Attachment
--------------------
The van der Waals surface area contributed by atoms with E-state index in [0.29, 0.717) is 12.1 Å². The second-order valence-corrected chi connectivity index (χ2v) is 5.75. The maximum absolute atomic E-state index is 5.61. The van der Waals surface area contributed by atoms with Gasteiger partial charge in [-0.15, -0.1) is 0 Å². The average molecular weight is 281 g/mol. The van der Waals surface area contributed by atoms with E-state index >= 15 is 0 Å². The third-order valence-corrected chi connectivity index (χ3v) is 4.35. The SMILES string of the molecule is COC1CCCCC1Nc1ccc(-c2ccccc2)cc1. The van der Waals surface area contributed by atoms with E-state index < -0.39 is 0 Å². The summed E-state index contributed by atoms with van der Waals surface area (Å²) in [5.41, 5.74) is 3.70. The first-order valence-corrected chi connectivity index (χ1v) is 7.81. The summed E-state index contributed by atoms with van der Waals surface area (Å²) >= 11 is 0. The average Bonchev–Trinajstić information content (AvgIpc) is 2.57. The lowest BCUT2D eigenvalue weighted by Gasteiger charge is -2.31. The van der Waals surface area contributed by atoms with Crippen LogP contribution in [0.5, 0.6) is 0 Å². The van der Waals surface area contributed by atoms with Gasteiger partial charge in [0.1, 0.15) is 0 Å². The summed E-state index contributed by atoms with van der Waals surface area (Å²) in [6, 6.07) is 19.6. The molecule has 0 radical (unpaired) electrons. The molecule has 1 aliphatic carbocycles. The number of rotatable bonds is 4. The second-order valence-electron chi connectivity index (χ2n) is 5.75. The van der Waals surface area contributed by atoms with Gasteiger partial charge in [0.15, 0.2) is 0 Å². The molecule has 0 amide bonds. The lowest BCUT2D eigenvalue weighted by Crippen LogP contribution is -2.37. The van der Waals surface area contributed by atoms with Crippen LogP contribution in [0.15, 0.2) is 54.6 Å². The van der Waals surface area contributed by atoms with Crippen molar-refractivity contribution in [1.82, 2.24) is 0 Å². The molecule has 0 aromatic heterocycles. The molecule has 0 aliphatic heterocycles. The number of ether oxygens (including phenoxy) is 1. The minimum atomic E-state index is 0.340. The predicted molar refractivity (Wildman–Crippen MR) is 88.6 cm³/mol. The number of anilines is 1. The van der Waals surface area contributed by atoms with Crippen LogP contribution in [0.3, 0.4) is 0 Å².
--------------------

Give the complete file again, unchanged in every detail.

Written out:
The van der Waals surface area contributed by atoms with E-state index in [0.29, 0.717) is 12.1 Å². The second-order valence-corrected chi connectivity index (χ2v) is 5.75. The maximum absolute atomic E-state index is 5.61. The van der Waals surface area contributed by atoms with Gasteiger partial charge in [-0.15, -0.1) is 0 Å². The average molecular weight is 281 g/mol. The van der Waals surface area contributed by atoms with E-state index >= 15 is 0 Å². The third-order valence-corrected chi connectivity index (χ3v) is 4.35. The SMILES string of the molecule is COC1CCCCC1Nc1ccc(-c2ccccc2)cc1. The van der Waals surface area contributed by atoms with E-state index < -0.39 is 0 Å². The summed E-state index contributed by atoms with van der Waals surface area (Å²) in [5.41, 5.74) is 3.70. The first-order valence-corrected chi connectivity index (χ1v) is 7.81. The summed E-state index contributed by atoms with van der Waals surface area (Å²) >= 11 is 0. The average Bonchev–Trinajstić information content (AvgIpc) is 2.57. The lowest BCUT2D eigenvalue weighted by Gasteiger charge is -2.31. The van der Waals surface area contributed by atoms with Crippen LogP contribution in [0.5, 0.6) is 0 Å². The van der Waals surface area contributed by atoms with Gasteiger partial charge in [0.1, 0.15) is 0 Å². The summed E-state index contributed by atoms with van der Waals surface area (Å²) in [6, 6.07) is 19.6. The molecule has 0 radical (unpaired) electrons. The molecule has 1 aliphatic carbocycles. The number of rotatable bonds is 4. The second-order valence-electron chi connectivity index (χ2n) is 5.75. The van der Waals surface area contributed by atoms with Gasteiger partial charge in [0.15, 0.2) is 0 Å². The molecule has 0 amide bonds. The lowest BCUT2D eigenvalue weighted by Crippen LogP contribution is -2.37. The van der Waals surface area contributed by atoms with Crippen LogP contribution in [0.15, 0.2) is 54.6 Å². The van der Waals surface area contributed by atoms with Crippen molar-refractivity contribution in [1.82, 2.24) is 0 Å². The molecule has 0 aromatic heterocycles. The molecule has 0 aliphatic heterocycles. The number of ether oxygens (including phenoxy) is 1. The minimum atomic E-state index is 0.340. The predicted molar refractivity (Wildman–Crippen MR) is 88.6 cm³/mol. The number of anilines is 1. The van der Waals surface area contributed by atoms with Crippen LogP contribution in [0.3, 0.4) is 0 Å².